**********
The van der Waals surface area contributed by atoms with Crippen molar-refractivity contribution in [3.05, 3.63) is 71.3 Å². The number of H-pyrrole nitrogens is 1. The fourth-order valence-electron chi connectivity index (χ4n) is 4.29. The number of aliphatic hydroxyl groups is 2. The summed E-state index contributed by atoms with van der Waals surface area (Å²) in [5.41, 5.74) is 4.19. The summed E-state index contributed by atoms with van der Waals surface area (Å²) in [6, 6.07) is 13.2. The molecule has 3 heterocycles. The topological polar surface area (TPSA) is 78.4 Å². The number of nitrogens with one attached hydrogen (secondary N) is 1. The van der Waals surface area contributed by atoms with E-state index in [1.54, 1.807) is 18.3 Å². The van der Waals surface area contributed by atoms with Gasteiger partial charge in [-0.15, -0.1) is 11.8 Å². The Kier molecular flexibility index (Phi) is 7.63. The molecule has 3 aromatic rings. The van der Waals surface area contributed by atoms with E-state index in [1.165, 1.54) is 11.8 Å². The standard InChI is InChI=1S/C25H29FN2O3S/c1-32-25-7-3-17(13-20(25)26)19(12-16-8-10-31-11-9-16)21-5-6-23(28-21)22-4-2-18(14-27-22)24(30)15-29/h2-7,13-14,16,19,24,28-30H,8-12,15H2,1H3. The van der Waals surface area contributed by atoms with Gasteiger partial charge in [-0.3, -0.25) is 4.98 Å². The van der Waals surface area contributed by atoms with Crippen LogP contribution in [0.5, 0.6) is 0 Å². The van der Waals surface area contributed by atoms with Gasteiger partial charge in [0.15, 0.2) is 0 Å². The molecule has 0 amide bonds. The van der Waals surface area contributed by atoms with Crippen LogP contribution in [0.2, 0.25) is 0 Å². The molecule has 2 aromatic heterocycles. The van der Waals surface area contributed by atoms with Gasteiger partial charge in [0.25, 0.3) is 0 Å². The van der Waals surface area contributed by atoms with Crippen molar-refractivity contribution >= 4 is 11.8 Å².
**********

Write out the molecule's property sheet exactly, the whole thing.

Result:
The van der Waals surface area contributed by atoms with Crippen molar-refractivity contribution in [3.05, 3.63) is 71.3 Å². The number of H-pyrrole nitrogens is 1. The fourth-order valence-electron chi connectivity index (χ4n) is 4.29. The number of aliphatic hydroxyl groups is 2. The summed E-state index contributed by atoms with van der Waals surface area (Å²) in [5.41, 5.74) is 4.19. The summed E-state index contributed by atoms with van der Waals surface area (Å²) in [6, 6.07) is 13.2. The molecule has 3 heterocycles. The topological polar surface area (TPSA) is 78.4 Å². The number of nitrogens with one attached hydrogen (secondary N) is 1. The van der Waals surface area contributed by atoms with E-state index in [1.54, 1.807) is 18.3 Å². The van der Waals surface area contributed by atoms with Gasteiger partial charge in [-0.15, -0.1) is 11.8 Å². The Kier molecular flexibility index (Phi) is 7.63. The molecule has 3 aromatic rings. The van der Waals surface area contributed by atoms with E-state index in [1.165, 1.54) is 11.8 Å². The standard InChI is InChI=1S/C25H29FN2O3S/c1-32-25-7-3-17(13-20(25)26)19(12-16-8-10-31-11-9-16)21-5-6-23(28-21)22-4-2-18(14-27-22)24(30)15-29/h2-7,13-14,16,19,24,28-30H,8-12,15H2,1H3. The van der Waals surface area contributed by atoms with Gasteiger partial charge in [-0.3, -0.25) is 4.98 Å². The van der Waals surface area contributed by atoms with Crippen LogP contribution in [0.5, 0.6) is 0 Å². The van der Waals surface area contributed by atoms with Gasteiger partial charge in [0.15, 0.2) is 0 Å². The molecule has 0 amide bonds. The van der Waals surface area contributed by atoms with Crippen LogP contribution in [0.2, 0.25) is 0 Å². The molecule has 2 aromatic heterocycles. The van der Waals surface area contributed by atoms with Gasteiger partial charge in [0.25, 0.3) is 0 Å². The van der Waals surface area contributed by atoms with Crippen molar-refractivity contribution >= 4 is 11.8 Å².